What a clunky and kind of demeaning way to promote itself and its staff. It takes a positive development and needlessly shackles it to negative connotations - it does seem really out of context.

Also, "spry pelts" is extremely lame.  If you're going to call somebody out, just call somebody out, don't try to be cutesy about it.

Piglet

about 10 years ago

If Rob Karwath were still at the DNT, you would never have seen such a thoughtless comment printed. My personal impression is that Mr. Washington has a grudge to bear and is less than professional both as a writer and a person. He owes Ms. Reyelts and the DNT readers an apology. As a person in a leadership position at the DNT, more should be demanded of him.

As for NNC ... "more newscasts does not equal more news" as they profess. It equals rehashing the same few stories over & over.

dlhmn

about 10 years ago

Re: Jenny's comment about the city overtime story

Jenny, did you just read the headline, or did you actually read the story? The story clearly outlined why the worker was earning that much money, and went into great detail about the city/union/OT rules and policies that led to the situation, as well as the sorry state of city infrastructure that necessitates so much work. They included comments from the worker in question, the union, city officials and other city employees. They compared Duluth's OT costs to other cities. They cast light on policies and procedures that most Duluth residents probably had never heard of. What more were you looking for?

udarnik

about 10 years ago

Also, the more I think about it, the more it bothers me that "spry pelts" does not really rhyme with "Reyelts."

Touchdown Johnson

about 10 years ago

Yeah, I can't stand Robin Washington. A friend of mine interned at the DNT and completely validated my impression. From personal experiences I can say that Karwath was a consummate professional and a very nice guy.

Congrats to Brandon Stahl, whose articles and blog I really enjoyed.

E.

about 10 years ago

I subscribe to the DNT and I think somebody there, whose name rhymes with "Bobbin Posh Wing Done," with all due respect of course,  thinks he is much funnier (and smarter) than he actually is.

The smug look on his face in his head shot photo makes it all the more unpalatable.

The Barbara Reyelts comment simply cements it as proof in my mind.

mevdev

about 10 years ago

There is a prime directive missing from both of these news outlets. It's like they want to be a part of something, but then they really don't want to help.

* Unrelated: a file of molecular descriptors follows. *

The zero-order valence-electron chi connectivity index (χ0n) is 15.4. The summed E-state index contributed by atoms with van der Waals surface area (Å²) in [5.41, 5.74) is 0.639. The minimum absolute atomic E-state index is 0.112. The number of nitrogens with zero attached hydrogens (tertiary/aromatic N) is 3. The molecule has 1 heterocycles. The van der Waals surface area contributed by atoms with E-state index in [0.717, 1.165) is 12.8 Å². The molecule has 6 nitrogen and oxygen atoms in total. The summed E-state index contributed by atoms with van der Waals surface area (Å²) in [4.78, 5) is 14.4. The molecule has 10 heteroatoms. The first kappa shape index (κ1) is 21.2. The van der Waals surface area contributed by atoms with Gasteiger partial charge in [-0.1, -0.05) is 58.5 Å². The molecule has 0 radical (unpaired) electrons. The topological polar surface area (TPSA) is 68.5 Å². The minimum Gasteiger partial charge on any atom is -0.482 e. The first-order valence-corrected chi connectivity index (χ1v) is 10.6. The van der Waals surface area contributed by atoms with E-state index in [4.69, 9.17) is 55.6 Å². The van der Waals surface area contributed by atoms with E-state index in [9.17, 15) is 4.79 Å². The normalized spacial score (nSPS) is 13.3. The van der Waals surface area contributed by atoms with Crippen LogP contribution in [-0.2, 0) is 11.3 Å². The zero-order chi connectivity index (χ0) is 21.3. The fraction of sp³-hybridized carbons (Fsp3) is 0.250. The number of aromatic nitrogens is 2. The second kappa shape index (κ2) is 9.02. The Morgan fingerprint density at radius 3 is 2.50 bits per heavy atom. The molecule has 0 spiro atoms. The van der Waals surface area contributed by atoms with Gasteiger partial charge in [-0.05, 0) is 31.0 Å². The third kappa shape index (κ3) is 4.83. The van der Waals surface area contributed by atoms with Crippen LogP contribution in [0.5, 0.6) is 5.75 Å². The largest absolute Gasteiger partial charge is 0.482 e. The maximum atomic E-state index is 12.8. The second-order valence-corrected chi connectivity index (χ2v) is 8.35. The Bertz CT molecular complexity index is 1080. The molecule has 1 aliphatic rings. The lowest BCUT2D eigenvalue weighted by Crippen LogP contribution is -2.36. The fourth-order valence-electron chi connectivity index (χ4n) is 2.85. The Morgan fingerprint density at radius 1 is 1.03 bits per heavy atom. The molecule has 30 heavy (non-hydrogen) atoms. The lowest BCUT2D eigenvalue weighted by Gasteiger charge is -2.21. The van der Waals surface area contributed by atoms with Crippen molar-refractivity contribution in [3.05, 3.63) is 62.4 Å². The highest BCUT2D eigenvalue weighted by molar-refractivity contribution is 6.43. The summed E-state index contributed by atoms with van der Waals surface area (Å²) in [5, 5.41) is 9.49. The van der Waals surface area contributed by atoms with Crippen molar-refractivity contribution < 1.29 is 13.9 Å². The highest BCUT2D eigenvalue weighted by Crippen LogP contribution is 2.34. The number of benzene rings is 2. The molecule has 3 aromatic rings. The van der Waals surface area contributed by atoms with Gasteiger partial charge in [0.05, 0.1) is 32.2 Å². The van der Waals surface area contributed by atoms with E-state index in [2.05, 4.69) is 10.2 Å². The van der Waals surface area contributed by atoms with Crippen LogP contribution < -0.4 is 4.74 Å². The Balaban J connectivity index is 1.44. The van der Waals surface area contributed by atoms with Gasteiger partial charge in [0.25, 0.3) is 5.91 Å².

The series on poverty was great, but ultimately did it matter? Did it make people volunteer?

The DNT does not sell national news. It does not sell local news. It makes no money investigating interesting stories. It makes money selling advertisements.

I ask PDD: What could they write that would attract more advertisements? What would spur your business to advertise? Related story? Controversy? An article about you? What?

Paul Lundgren

about 10 years ago

Mevdev, your question is scary. The last thing we want newspapers doing is writing stories that make advertisers happy.

Advertisers should buy to capture an audience, and the audience is built through the paper writing good stories that have nothing to do with advertising.

Maybe the stories on poverty and homelessness did spur people to volunteer to help, but it's not the journalist's job to push anyone in one direction or the other. That can be done in an opinion piece, but not as part of the news.

Claire

about 10 years ago

Tony D -- Thanks for the story idea. I've been racking my brains on how to do a story on you-know-who, rhymes with Bendy Deb and her debut novel, which is FABULOUS and really did deserve more attention than it's received in the local media.

Resol

about 10 years ago

Yes, that's how it should be. The content attracts the readers, and the readers attract the advertisers.  

It would be nice if editors didn't make content decisions based on advertisers, and advertisers didn't make ad buying decisions based on content. I'm not that optimistic.  

The intermediary readers help us to ignore the glaring conflict of interest built right into the business model.

Claire

about 10 years ago

Resol wrote, "It would be nice if editors didn't make content decisions based on advertisers, and advertisers didn't make ad buying decisions based on content. I'm not that optimistic."

Resol, in a perfect world. I'll tell you, as someone in the media, it's the ideal to keep a wall between editorial and advertising. But the reality is far different, sadly. Wasn't there a big scandal in the early '90s, the DNT had an article about how to buy a house without dealing with realtors, and the realtors pulled their advertising?

Danny

about 10 years ago